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Choosing Mathematical Game Software for Girls and Boys

by Marlene Kliman, TERC, 1999.

This web site is designed to help parents and teachers explore strengths and weaknesses of the many educational CD-ROMS available today. It offers summaries and in-depth reviews of software for children in the elementary and middle grades, with a focus on mathematical games.

This site was created as part of the Through the Glass Wall project (based at TERC in Cambridge, MA and funded by the National Science Foundation). An important goal of this project is to identify characteristics of computer games that engage all children--girls and boys--in significant mathematical learning. Much of our research has involved observing children playing computer games in pairs or small groups. As they played, we listened to their conversations in order to develop a better understanding of their thinking, learning, and interest in the game.

We have organized our reviews according to the following criteria: the mathematical content of the software, the extent to which the software is appropriate for a wide range of children, and whether it is an engaging game. Below, we review each of these criteria, and offer some questions to consider when choosing software.

Does it promote significant mathematics learning? Computers have the capacity to provide a broad range of rich mathematical experiences. With computers, for instance, children can use and develop their skills in geometry, data, algebra, and computation as they solve engaging puzzles and problems, play adventure games, and create on-screen machines, designs, puzzles, and even cities. Computers can also offer children opportunities to work at an appropriate level of challenge, and to advance to more difficult levels as their skills grow.

Despite the potential of computers to engage children in significant mathematics learning, many children's mathematical computer games focus only on drill of number facts and practice with computation. There is a great deal more to fundamental mathematics for children; and, there is a great deal more that computers can offer to help children with this content. If children engage in appealing mathematical activities, they come to appreciate that math is useful and interesting in itself: exploring math can be the central "play" of a computer game. Unfortunately, in many existing programs, the math is not integrated into the game itself, but is "tacked on" as something that children need to finish before they can play the "real" computer game. This gives children the message that math is unpleasant and uninteresting: something to be gotten over with so the fun can begin.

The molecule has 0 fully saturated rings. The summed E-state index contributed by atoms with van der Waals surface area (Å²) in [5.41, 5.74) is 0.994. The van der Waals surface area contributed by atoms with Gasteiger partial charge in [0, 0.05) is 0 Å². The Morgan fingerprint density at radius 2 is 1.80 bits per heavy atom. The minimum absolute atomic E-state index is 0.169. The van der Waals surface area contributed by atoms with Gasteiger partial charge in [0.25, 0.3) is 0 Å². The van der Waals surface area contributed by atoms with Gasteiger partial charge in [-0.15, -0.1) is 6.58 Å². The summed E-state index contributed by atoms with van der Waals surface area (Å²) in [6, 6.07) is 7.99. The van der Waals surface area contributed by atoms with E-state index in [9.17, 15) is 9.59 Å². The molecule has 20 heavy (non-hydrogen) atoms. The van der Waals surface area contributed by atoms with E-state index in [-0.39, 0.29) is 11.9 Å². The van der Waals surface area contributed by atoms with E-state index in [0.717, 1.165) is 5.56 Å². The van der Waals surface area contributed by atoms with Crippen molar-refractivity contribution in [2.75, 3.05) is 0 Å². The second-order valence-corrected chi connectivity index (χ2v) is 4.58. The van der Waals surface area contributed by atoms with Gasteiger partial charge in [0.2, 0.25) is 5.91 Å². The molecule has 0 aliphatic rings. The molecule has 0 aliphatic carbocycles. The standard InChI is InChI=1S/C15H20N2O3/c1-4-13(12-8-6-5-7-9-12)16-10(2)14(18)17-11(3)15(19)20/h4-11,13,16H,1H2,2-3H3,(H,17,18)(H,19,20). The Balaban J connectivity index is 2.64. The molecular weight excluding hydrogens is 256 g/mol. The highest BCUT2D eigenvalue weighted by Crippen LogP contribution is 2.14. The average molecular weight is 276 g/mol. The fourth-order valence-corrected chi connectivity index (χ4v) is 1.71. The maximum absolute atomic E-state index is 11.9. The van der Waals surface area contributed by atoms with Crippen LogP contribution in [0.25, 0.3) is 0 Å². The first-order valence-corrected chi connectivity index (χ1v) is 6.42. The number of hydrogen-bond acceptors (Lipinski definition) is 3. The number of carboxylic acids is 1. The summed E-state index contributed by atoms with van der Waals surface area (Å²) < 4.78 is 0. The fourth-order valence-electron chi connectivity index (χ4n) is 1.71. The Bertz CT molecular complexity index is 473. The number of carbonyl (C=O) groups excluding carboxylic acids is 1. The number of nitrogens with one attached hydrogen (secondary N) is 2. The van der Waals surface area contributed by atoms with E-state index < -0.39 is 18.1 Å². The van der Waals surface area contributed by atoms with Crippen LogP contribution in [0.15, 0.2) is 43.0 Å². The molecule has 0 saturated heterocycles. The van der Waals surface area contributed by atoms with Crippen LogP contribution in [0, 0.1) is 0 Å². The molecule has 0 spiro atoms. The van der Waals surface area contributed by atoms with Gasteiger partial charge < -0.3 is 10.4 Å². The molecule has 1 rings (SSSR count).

When evaluating the mathematical content of a computer game, consider the following:

Is the software equitable?It is important to engage children in using computers by offering them experiences that are both enjoyable and educational, rather than by playing to inaccurate and potentially harmful stereotypes. Many computer games have been created for a stereotypically male audience. They involve a great deal of conflict and violence, primarily male characters, and competition. In recent years, some computer game designers have attempted to attract girls to computers by offering games that focus on stereotypically female themes, such as shopping, dating, and make-up. For the most part, these efforts have not resulted in quality educational software for girls or for boys.

There are some game characteristics that appeal to a wide range of children, such as interesting stories, engaging characters, and appropriate intellectual challenge. In addition, research suggests ways to draw in particular populations: children are more motivated when they can "see themselves" in a story or game--when the characters have interests, feelings, and physical characteristics like their own; girls are often attracted to games that include strong female characters and opportunities for designing, creating, and working collaboratively.

Another aspect to equity is learning style: some learners enjoy being presented with problems, others like to pose their own problems; some like to design and invent, others prefer to extend and adapt what others have created; some are motivated by time pressure, others find it distressing. Computers have the potential to address the needs of a wide variety of learning styles, and sometimes many needs can be accommodated within a single program.

When evaluating whether a computer game is equitable, consider the following:

Is it a good game? A good game--whether or not it involves computers--is one that children want to play again and again. There are several characteristics that good games share: the goal and rules are clear; it's easy for players to keep track of their progress as they play; the game can be played with a variety of strategies; the game offers variety (for instance, because players can make different choices, or the game contains a random element such as a die); and the game is so motivating that children are willing to persevere when facing challenges and to work to improve their strategies so they can become better players. Although many educational computer games available today offer attention-getting graphics, sound, and other special effects, these can become tiresome if the game itself is not well-structured and appropriately challenging.

There are also many features that may make a particular game "good" for some children but not for others. For instance, some children are motivated by competition, others prefer cooperative games; children vary widely in the kinds of game contexts, stories, and characters that they find appealing.

When evaluating whether a piece of software is a good game, consider the following:

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